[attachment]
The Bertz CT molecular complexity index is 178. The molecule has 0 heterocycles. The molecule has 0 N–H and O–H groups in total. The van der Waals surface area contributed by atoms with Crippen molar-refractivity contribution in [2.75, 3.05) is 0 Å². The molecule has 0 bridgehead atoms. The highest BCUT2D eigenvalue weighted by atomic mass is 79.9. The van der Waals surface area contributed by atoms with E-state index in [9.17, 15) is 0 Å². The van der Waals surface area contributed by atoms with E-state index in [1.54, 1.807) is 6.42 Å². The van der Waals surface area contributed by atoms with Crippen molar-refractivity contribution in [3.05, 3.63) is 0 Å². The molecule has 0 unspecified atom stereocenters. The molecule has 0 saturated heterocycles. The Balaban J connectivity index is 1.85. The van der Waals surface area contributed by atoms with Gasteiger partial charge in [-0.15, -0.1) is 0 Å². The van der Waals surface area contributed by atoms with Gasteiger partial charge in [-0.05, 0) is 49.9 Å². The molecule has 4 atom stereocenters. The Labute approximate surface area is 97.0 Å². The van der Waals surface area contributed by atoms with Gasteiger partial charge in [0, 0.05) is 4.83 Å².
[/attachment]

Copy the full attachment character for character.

The Bertz CT molecular complexity index is 178. The molecule has 0 heterocycles. The molecule has 0 N–H and O–H groups in total. The van der Waals surface area contributed by atoms with Crippen molar-refractivity contribution in [2.75, 3.05) is 0 Å². The molecule has 0 bridgehead atoms. The highest BCUT2D eigenvalue weighted by atomic mass is 79.9. The van der Waals surface area contributed by atoms with E-state index in [9.17, 15) is 0 Å². The van der Waals surface area contributed by atoms with E-state index in [1.54, 1.807) is 6.42 Å². The van der Waals surface area contributed by atoms with Crippen molar-refractivity contribution in [3.05, 3.63) is 0 Å². The molecule has 0 unspecified atom stereocenters. The molecule has 0 saturated heterocycles. The Balaban J connectivity index is 1.85. The van der Waals surface area contributed by atoms with Gasteiger partial charge in [-0.15, -0.1) is 0 Å². The van der Waals surface area contributed by atoms with Gasteiger partial charge in [-0.05, 0) is 49.9 Å². The molecule has 4 atom stereocenters. The Labute approximate surface area is 97.0 Å². The van der Waals surface area contributed by atoms with Gasteiger partial charge in [0, 0.05) is 4.83 Å².